A PGH Beegone Franchise is all about the birds and bees… and pests. It’s a special business opportunity with an ‘environmentally friendly’ and ‘humane where possible’ ethos. It also promises to solve pest problems others can’t.
PGH Pest Control and Prevention was started by Peter Higgs in 2008, during a recession with the help of the Prince’s Trust. A short while later upon seeing a gap in the market and a need to save honeybees, Peter Higgs created the Beegone, live honeybee removal brand which focusses on removing honeybee colonies from chimneys, walls, roofs and other structures before rehoming them in beekeeper’s hives.
In the past few years PGH Pest Control and Beegone has seen much opportunity in bird control and prevention with many environmentally friendly and humane solutions available fitting the brand perfectly.
With his love for the environment and passion for pest control and live bee removal, Peter wanted others to experience his success and franchised his business PGH Beegone at the end of 2020. David Hasler bought the first franchise (PGH Beegone Bury-St-Edmunds) in early 2021, having previously worked as a refrigerated courier for the past 13 years earning £30k a year. Within six weeks, Dave had put down a deposit and he began his training in April. By the end of July, Dave had earnt more in three months than he had in the last two years!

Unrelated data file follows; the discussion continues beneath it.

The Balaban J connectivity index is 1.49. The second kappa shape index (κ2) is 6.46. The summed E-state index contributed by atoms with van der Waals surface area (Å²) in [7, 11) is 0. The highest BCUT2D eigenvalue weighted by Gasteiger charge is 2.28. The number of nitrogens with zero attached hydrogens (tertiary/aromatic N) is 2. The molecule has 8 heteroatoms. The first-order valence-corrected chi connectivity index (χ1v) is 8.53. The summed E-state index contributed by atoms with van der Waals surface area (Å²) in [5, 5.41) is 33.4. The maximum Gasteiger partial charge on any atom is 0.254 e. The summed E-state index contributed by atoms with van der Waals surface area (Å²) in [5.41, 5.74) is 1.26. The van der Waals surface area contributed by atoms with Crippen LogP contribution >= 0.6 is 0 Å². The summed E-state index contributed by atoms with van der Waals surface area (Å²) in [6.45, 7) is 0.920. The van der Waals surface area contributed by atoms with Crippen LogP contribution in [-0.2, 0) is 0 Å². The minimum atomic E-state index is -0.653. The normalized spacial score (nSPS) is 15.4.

Locky Deeming from Birmingham has since launched PGH Beegone Solihull Redditch, which is a vast change from his previous experience as a chef. Early this year Glen, previously a farrier, and his wife Cathy started PGH Beegone Crawley. Finally Matt from Bath and Bristol and Mark from Essex have seen the possibilities of this opportunity.
There is so much potential in the pest control industry, which as a whole generates revenues of £572m and is currently growing at an annual rate of 12.1% with further growth predicted over the next five years.
A pest control and prevention and live honeybee removal business is pandemic and recession proof, as PGH Beegone has experienced. Pest controllers were classified as key-workers during the covid period, in the interest of public health.